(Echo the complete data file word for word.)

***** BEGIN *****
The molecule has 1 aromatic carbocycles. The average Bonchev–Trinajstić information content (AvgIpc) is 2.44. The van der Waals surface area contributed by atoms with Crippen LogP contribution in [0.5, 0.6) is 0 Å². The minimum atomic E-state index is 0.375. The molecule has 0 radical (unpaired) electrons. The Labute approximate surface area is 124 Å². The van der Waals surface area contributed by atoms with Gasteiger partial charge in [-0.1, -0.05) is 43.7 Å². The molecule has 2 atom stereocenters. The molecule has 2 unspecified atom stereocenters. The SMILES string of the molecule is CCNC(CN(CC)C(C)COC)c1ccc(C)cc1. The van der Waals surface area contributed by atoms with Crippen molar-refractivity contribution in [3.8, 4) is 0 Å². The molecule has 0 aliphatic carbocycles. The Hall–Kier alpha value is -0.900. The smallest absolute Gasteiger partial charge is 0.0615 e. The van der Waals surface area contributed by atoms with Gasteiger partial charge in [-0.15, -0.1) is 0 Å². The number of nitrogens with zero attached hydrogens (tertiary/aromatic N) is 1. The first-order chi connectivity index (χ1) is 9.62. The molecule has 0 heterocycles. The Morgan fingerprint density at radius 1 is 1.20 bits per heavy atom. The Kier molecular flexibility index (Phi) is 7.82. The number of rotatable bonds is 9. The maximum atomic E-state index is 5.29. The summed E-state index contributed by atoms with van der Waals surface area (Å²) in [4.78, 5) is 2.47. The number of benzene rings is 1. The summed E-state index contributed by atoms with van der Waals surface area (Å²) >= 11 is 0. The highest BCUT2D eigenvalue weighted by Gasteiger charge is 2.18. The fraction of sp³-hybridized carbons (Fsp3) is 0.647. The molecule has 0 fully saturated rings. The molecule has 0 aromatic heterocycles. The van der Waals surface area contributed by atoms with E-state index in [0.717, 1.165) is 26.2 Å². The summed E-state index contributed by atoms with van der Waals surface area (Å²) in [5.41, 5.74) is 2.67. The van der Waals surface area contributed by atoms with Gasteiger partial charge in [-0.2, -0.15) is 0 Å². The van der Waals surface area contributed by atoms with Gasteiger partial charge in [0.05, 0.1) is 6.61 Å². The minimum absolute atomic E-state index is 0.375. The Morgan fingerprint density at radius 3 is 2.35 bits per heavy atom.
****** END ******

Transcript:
The molecule has 1 aromatic carbocycles. The average Bonchev–Trinajstić information content (AvgIpc) is 2.44. The van der Waals surface area contributed by atoms with Crippen LogP contribution in [0.5, 0.6) is 0 Å². The minimum atomic E-state index is 0.375. The molecule has 0 radical (unpaired) electrons. The Labute approximate surface area is 124 Å². The van der Waals surface area contributed by atoms with Gasteiger partial charge in [-0.1, -0.05) is 43.7 Å². The molecule has 2 atom stereocenters. The molecule has 2 unspecified atom stereocenters. The SMILES string of the molecule is CCNC(CN(CC)C(C)COC)c1ccc(C)cc1. The van der Waals surface area contributed by atoms with Crippen molar-refractivity contribution in [3.8, 4) is 0 Å². The molecule has 0 aliphatic carbocycles. The Hall–Kier alpha value is -0.900. The smallest absolute Gasteiger partial charge is 0.0615 e. The van der Waals surface area contributed by atoms with Gasteiger partial charge in [-0.15, -0.1) is 0 Å². The number of nitrogens with zero attached hydrogens (tertiary/aromatic N) is 1. The first-order chi connectivity index (χ1) is 9.62. The molecule has 0 heterocycles. The Morgan fingerprint density at radius 1 is 1.20 bits per heavy atom. The Kier molecular flexibility index (Phi) is 7.82. The number of rotatable bonds is 9. The maximum atomic E-state index is 5.29. The summed E-state index contributed by atoms with van der Waals surface area (Å²) in [4.78, 5) is 2.47. The number of benzene rings is 1. The summed E-state index contributed by atoms with van der Waals surface area (Å²) >= 11 is 0. The highest BCUT2D eigenvalue weighted by Gasteiger charge is 2.18. The fraction of sp³-hybridized carbons (Fsp3) is 0.647. The molecule has 0 fully saturated rings. The molecule has 0 aromatic heterocycles. The van der Waals surface area contributed by atoms with E-state index in [0.717, 1.165) is 26.2 Å². The summed E-state index contributed by atoms with van der Waals surface area (Å²) in [5.41, 5.74) is 2.67. The van der Waals surface area contributed by atoms with Gasteiger partial charge in [-0.2, -0.15) is 0 Å². The van der Waals surface area contributed by atoms with Gasteiger partial charge in [0.05, 0.1) is 6.61 Å². The minimum absolute atomic E-state index is 0.375. The Morgan fingerprint density at radius 3 is 2.35 bits per heavy atom.